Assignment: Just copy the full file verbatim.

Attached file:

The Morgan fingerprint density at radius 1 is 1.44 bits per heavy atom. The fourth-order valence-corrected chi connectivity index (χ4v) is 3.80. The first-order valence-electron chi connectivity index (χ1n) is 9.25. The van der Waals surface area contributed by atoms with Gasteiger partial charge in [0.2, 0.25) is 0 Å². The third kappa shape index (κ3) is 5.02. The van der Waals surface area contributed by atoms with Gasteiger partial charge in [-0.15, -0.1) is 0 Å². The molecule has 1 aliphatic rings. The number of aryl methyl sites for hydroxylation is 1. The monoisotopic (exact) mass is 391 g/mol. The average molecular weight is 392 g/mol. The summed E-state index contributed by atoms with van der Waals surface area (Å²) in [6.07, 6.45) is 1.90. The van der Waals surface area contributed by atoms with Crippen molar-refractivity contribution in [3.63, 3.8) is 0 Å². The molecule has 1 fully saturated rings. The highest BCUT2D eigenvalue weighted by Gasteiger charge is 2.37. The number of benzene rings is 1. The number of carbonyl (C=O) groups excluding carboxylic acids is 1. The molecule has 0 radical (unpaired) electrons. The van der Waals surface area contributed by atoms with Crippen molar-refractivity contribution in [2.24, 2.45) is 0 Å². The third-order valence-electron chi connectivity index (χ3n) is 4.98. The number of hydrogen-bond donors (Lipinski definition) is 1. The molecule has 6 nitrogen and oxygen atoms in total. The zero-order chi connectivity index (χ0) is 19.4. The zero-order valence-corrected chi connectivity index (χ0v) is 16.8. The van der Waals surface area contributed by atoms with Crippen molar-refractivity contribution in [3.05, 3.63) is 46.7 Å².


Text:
The Morgan fingerprint density at radius 1 is 1.44 bits per heavy atom. The fourth-order valence-corrected chi connectivity index (χ4v) is 3.80. The first-order valence-electron chi connectivity index (χ1n) is 9.25. The van der Waals surface area contributed by atoms with Gasteiger partial charge in [0.2, 0.25) is 0 Å². The third kappa shape index (κ3) is 5.02. The van der Waals surface area contributed by atoms with Gasteiger partial charge in [-0.15, -0.1) is 0 Å². The molecule has 1 aliphatic rings. The number of aryl methyl sites for hydroxylation is 1. The monoisotopic (exact) mass is 391 g/mol. The average molecular weight is 392 g/mol. The summed E-state index contributed by atoms with van der Waals surface area (Å²) in [6.07, 6.45) is 1.90. The van der Waals surface area contributed by atoms with Crippen molar-refractivity contribution in [3.63, 3.8) is 0 Å². The molecule has 1 fully saturated rings. The highest BCUT2D eigenvalue weighted by Gasteiger charge is 2.37. The number of benzene rings is 1. The number of carbonyl (C=O) groups excluding carboxylic acids is 1. The molecule has 0 radical (unpaired) electrons. The van der Waals surface area contributed by atoms with Crippen molar-refractivity contribution in [2.24, 2.45) is 0 Å². The third-order valence-electron chi connectivity index (χ3n) is 4.98. The number of hydrogen-bond donors (Lipinski definition) is 1. The molecule has 6 nitrogen and oxygen atoms in total. The zero-order chi connectivity index (χ0) is 19.4. The zero-order valence-corrected chi connectivity index (χ0v) is 16.8. The van der Waals surface area contributed by atoms with Crippen molar-refractivity contribution in [3.05, 3.63) is 46.7 Å².